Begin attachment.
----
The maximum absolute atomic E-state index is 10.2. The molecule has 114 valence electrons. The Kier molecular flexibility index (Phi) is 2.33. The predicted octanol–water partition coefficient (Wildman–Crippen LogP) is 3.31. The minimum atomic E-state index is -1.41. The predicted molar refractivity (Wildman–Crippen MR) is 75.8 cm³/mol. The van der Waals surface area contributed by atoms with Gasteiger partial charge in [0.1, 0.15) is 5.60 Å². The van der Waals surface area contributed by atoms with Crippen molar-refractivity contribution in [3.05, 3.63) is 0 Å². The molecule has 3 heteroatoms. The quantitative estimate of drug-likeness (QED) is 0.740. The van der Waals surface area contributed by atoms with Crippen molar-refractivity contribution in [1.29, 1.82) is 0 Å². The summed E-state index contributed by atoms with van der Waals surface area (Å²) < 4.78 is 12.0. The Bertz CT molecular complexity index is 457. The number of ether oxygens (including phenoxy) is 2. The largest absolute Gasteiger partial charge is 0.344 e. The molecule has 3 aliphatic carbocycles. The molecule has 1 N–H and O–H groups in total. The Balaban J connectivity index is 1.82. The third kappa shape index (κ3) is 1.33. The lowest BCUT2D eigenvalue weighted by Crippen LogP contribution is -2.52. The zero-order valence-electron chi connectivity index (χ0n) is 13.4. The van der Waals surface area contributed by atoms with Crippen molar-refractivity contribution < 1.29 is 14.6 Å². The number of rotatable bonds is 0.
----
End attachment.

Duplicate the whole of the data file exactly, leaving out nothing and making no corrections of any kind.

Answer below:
The maximum absolute atomic E-state index is 10.2. The molecule has 114 valence electrons. The Kier molecular flexibility index (Phi) is 2.33. The predicted octanol–water partition coefficient (Wildman–Crippen LogP) is 3.31. The minimum atomic E-state index is -1.41. The predicted molar refractivity (Wildman–Crippen MR) is 75.8 cm³/mol. The van der Waals surface area contributed by atoms with Gasteiger partial charge in [0.1, 0.15) is 5.60 Å². The van der Waals surface area contributed by atoms with Crippen molar-refractivity contribution in [3.05, 3.63) is 0 Å². The molecule has 3 heteroatoms. The quantitative estimate of drug-likeness (QED) is 0.740. The van der Waals surface area contributed by atoms with Crippen molar-refractivity contribution in [1.29, 1.82) is 0 Å². The summed E-state index contributed by atoms with van der Waals surface area (Å²) < 4.78 is 12.0. The Bertz CT molecular complexity index is 457. The number of ether oxygens (including phenoxy) is 2. The largest absolute Gasteiger partial charge is 0.344 e. The molecule has 3 aliphatic carbocycles. The molecule has 1 N–H and O–H groups in total. The Balaban J connectivity index is 1.82. The third kappa shape index (κ3) is 1.33. The lowest BCUT2D eigenvalue weighted by Crippen LogP contribution is -2.52. The zero-order valence-electron chi connectivity index (χ0n) is 13.4. The van der Waals surface area contributed by atoms with Crippen molar-refractivity contribution < 1.29 is 14.6 Å². The number of rotatable bonds is 0.